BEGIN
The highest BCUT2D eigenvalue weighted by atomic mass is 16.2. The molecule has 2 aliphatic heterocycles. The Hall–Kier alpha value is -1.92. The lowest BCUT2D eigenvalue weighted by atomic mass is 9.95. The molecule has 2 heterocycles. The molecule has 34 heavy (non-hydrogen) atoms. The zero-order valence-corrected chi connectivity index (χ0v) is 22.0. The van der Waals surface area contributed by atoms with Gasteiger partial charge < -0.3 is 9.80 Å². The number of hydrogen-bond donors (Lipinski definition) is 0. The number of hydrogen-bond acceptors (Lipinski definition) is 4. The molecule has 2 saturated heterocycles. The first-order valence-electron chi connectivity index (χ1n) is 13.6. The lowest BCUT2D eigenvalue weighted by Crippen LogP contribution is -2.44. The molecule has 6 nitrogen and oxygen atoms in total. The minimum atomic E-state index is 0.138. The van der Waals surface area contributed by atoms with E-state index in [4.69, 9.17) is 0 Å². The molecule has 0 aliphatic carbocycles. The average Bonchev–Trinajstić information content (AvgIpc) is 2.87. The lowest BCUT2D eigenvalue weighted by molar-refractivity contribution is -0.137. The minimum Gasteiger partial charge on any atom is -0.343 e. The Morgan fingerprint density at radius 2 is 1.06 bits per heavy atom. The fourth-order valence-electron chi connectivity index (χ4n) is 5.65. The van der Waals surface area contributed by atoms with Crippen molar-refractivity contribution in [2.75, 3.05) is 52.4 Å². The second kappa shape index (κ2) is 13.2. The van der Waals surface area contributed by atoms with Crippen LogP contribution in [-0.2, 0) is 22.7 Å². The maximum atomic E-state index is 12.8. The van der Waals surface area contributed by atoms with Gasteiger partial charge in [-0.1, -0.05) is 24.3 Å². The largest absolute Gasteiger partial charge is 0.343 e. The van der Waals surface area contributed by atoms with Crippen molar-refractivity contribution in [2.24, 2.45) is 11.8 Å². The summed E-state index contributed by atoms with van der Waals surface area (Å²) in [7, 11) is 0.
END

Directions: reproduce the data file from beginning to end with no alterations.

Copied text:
The highest BCUT2D eigenvalue weighted by atomic mass is 16.2. The molecule has 2 aliphatic heterocycles. The Hall–Kier alpha value is -1.92. The lowest BCUT2D eigenvalue weighted by atomic mass is 9.95. The molecule has 2 heterocycles. The molecule has 34 heavy (non-hydrogen) atoms. The zero-order valence-corrected chi connectivity index (χ0v) is 22.0. The van der Waals surface area contributed by atoms with Gasteiger partial charge < -0.3 is 9.80 Å². The number of hydrogen-bond donors (Lipinski definition) is 0. The number of hydrogen-bond acceptors (Lipinski definition) is 4. The molecule has 2 saturated heterocycles. The first-order valence-electron chi connectivity index (χ1n) is 13.6. The lowest BCUT2D eigenvalue weighted by Crippen LogP contribution is -2.44. The molecule has 6 nitrogen and oxygen atoms in total. The minimum atomic E-state index is 0.138. The van der Waals surface area contributed by atoms with E-state index in [4.69, 9.17) is 0 Å². The molecule has 0 aliphatic carbocycles. The average Bonchev–Trinajstić information content (AvgIpc) is 2.87. The lowest BCUT2D eigenvalue weighted by molar-refractivity contribution is -0.137. The minimum Gasteiger partial charge on any atom is -0.343 e. The Morgan fingerprint density at radius 2 is 1.06 bits per heavy atom. The fourth-order valence-electron chi connectivity index (χ4n) is 5.65. The van der Waals surface area contributed by atoms with Crippen molar-refractivity contribution in [2.75, 3.05) is 52.4 Å². The second kappa shape index (κ2) is 13.2. The van der Waals surface area contributed by atoms with Crippen LogP contribution in [-0.2, 0) is 22.7 Å². The maximum atomic E-state index is 12.8. The van der Waals surface area contributed by atoms with Gasteiger partial charge in [-0.1, -0.05) is 24.3 Å². The largest absolute Gasteiger partial charge is 0.343 e. The van der Waals surface area contributed by atoms with Crippen molar-refractivity contribution in [2.24, 2.45) is 11.8 Å². The summed E-state index contributed by atoms with van der Waals surface area (Å²) in [7, 11) is 0.